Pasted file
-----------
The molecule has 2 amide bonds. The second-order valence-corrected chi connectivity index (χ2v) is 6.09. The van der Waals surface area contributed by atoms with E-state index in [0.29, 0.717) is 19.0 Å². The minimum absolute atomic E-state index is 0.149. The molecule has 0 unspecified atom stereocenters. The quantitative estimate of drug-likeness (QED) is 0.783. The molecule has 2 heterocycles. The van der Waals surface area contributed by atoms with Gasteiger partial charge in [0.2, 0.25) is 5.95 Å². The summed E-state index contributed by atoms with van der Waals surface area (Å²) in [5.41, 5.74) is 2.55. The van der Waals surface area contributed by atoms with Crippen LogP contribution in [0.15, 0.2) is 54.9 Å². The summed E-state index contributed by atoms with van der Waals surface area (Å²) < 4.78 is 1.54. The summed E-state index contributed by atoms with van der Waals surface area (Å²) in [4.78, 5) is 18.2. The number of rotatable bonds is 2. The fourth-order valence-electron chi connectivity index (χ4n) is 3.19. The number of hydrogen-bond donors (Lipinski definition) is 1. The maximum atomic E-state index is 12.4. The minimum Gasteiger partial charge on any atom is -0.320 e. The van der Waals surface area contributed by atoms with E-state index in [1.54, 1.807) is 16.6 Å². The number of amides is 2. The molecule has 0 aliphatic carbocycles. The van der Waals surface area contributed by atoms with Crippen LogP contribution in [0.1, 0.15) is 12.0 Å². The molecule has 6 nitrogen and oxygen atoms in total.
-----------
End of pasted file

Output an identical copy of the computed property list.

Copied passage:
The molecule has 2 amide bonds. The second-order valence-corrected chi connectivity index (χ2v) is 6.09. The van der Waals surface area contributed by atoms with E-state index in [0.29, 0.717) is 19.0 Å². The minimum absolute atomic E-state index is 0.149. The molecule has 0 unspecified atom stereocenters. The quantitative estimate of drug-likeness (QED) is 0.783. The molecule has 2 heterocycles. The van der Waals surface area contributed by atoms with Gasteiger partial charge in [0.2, 0.25) is 5.95 Å². The summed E-state index contributed by atoms with van der Waals surface area (Å²) in [5.41, 5.74) is 2.55. The van der Waals surface area contributed by atoms with Crippen LogP contribution in [0.15, 0.2) is 54.9 Å². The summed E-state index contributed by atoms with van der Waals surface area (Å²) < 4.78 is 1.54. The summed E-state index contributed by atoms with van der Waals surface area (Å²) in [4.78, 5) is 18.2. The number of rotatable bonds is 2. The fourth-order valence-electron chi connectivity index (χ4n) is 3.19. The number of hydrogen-bond donors (Lipinski definition) is 1. The maximum atomic E-state index is 12.4. The minimum Gasteiger partial charge on any atom is -0.320 e. The van der Waals surface area contributed by atoms with E-state index in [1.54, 1.807) is 16.6 Å². The number of amides is 2. The molecule has 0 aliphatic carbocycles. The van der Waals surface area contributed by atoms with Crippen LogP contribution in [0.1, 0.15) is 12.0 Å². The molecule has 6 nitrogen and oxygen atoms in total.